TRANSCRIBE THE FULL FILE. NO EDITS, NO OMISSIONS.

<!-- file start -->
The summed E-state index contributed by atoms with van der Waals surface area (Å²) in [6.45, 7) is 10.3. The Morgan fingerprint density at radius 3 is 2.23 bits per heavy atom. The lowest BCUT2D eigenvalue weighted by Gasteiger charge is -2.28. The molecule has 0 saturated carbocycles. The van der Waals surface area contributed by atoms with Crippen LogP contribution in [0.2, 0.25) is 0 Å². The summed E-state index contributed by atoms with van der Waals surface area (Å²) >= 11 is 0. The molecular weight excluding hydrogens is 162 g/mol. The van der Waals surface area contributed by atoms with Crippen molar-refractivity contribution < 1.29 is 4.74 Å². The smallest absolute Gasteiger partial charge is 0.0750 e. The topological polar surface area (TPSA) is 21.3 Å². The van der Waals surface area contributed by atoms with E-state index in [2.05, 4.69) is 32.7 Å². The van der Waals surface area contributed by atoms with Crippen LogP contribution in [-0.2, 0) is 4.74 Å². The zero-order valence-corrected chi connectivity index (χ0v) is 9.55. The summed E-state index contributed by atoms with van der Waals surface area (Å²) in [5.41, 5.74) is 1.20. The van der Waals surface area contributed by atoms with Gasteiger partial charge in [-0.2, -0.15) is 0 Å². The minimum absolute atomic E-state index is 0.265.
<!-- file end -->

The summed E-state index contributed by atoms with van der Waals surface area (Å²) in [6.45, 7) is 10.3. The Morgan fingerprint density at radius 3 is 2.23 bits per heavy atom. The lowest BCUT2D eigenvalue weighted by Gasteiger charge is -2.28. The molecule has 0 saturated carbocycles. The van der Waals surface area contributed by atoms with Crippen LogP contribution in [0.2, 0.25) is 0 Å². The summed E-state index contributed by atoms with van der Waals surface area (Å²) >= 11 is 0. The molecular weight excluding hydrogens is 162 g/mol. The van der Waals surface area contributed by atoms with Crippen molar-refractivity contribution < 1.29 is 4.74 Å². The smallest absolute Gasteiger partial charge is 0.0750 e. The topological polar surface area (TPSA) is 21.3 Å². The van der Waals surface area contributed by atoms with E-state index in [2.05, 4.69) is 32.7 Å². The van der Waals surface area contributed by atoms with Crippen LogP contribution in [-0.2, 0) is 4.74 Å². The zero-order valence-corrected chi connectivity index (χ0v) is 9.55. The summed E-state index contributed by atoms with van der Waals surface area (Å²) in [5.41, 5.74) is 1.20. The van der Waals surface area contributed by atoms with Gasteiger partial charge in [-0.2, -0.15) is 0 Å². The minimum absolute atomic E-state index is 0.265.